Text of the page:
In Costa Mesa, a coffee shop called the Blackmarket Bakery very quickly became my office. It’s located in a wonderful cluster of restaurants, shops, and cafes called The CAMP, where the parking spaces say it all. Instead of numbers to be punched into a parking meter, each one has a zen-like message. Two of my favorites were “Follow New Trails” and “See the Forest.” And the pastries at the Blackmarket Bakery, especially a bread pudding made from chocolate chip, snickerdoodle, and molasses toffee cookies, are delicious.
Also worth checking out in and around Costa Mesa are the meandering marshland trails of the Newport Back Bay, and Crystal Cove State Park, 2,400 acres of seaside wilderness that that includes 3.2 miles of coastline, a remodeled seaside colony from the early 1900s, and 15 miles of hiking trails, not to mention the vast selection of top-rated milkshakes at Ruby’s Shake Shack.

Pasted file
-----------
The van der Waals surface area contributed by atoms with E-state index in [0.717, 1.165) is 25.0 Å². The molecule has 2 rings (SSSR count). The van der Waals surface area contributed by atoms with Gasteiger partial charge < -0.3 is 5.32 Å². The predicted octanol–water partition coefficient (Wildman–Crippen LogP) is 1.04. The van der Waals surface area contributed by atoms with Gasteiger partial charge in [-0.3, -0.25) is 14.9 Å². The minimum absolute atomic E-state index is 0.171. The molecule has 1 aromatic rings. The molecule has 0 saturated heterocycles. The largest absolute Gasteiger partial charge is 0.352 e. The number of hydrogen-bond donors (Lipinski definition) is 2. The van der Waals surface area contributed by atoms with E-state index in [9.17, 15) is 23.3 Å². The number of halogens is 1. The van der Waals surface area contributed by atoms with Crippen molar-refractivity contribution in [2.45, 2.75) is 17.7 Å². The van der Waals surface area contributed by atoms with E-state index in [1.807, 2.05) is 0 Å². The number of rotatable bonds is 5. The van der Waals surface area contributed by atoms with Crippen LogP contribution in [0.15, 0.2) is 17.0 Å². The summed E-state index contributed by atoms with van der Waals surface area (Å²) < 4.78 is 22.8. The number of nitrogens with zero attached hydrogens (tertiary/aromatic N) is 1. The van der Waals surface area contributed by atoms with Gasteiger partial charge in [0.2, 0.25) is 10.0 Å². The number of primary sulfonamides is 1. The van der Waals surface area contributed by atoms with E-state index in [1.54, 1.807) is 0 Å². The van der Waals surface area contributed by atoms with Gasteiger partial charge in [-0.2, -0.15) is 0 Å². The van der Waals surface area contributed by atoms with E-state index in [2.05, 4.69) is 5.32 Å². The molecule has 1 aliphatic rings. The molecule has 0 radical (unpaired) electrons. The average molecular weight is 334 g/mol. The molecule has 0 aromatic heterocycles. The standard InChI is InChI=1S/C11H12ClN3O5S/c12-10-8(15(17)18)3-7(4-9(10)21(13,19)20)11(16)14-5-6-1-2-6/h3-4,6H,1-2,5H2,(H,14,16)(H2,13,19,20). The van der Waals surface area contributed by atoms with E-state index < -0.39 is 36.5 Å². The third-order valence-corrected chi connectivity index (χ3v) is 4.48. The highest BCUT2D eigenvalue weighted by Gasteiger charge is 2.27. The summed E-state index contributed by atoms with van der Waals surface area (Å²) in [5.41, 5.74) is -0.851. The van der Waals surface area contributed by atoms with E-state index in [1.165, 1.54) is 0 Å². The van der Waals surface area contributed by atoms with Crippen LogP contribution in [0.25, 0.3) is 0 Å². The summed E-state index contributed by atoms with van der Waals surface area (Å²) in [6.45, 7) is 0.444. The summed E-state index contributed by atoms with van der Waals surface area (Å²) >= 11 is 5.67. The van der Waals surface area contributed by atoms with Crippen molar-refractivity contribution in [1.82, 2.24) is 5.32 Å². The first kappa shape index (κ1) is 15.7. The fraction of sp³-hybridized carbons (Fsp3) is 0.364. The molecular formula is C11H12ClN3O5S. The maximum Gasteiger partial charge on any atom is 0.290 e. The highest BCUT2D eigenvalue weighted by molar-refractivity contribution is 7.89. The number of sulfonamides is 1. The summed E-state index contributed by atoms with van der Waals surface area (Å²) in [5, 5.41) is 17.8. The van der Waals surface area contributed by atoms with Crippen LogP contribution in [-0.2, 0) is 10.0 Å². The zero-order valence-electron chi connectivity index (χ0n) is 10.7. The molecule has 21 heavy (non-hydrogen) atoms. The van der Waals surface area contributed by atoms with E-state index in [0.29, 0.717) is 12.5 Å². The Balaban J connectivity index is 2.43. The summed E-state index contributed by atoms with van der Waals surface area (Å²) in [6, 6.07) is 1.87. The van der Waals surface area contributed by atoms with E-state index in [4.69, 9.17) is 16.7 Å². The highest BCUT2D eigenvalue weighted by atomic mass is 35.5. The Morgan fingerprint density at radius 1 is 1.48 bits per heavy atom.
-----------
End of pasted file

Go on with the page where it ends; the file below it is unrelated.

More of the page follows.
My next stop was Hermosa Beach, which packs a lot into its 1.5 square-mile expanse — most notably biking, bars, sunbathing, surfing, and, above all, volleyball. I’m guessing there are good eats in Hermosa at every turn. If you’re looking for a low-key sandwich shop with sidewalk seating, Gum Tree Shop & Café is a good place to go, and its turkey, tomato, and avocado sandwich with sweet chili aioli on sourdough proved to be a good choice for lunch.
Leaving, Hermosa Beach, I headed north with no agenda other than to skip some of the main attractions — e.g., Hollywood Boulevard, Santa Barbara, Hearst Castle — and to keep an eye out for off-the-beaten-path destinations, which led me to the following gems….
The edge of the Grand Canyon was a mere few feet away, and I was torn. Everyone else, it seemed, was walking up to it and posing for pictures. Children ran around with an enormous amount of freedom given that certain death was just a slip of the foot away. And there I stood, camera in hand, desperately wanting to capture the depth of what I saw, yet worried that one minor misstep and over the edge I’d go.
I wasn’t alone. There were others who were skittish of the canyon’s edge. One was a roofer — either professional or amateur, I’m not sure. What was clear is that he knew his way around a roof, yet he was the one in his group most ill at-ease near the canyon’s edge. In response to a little teasing from his friends, he had these words of wisdom: “A roof is only 20 feet up, maybe 24. The fall isn’t going to kill you.”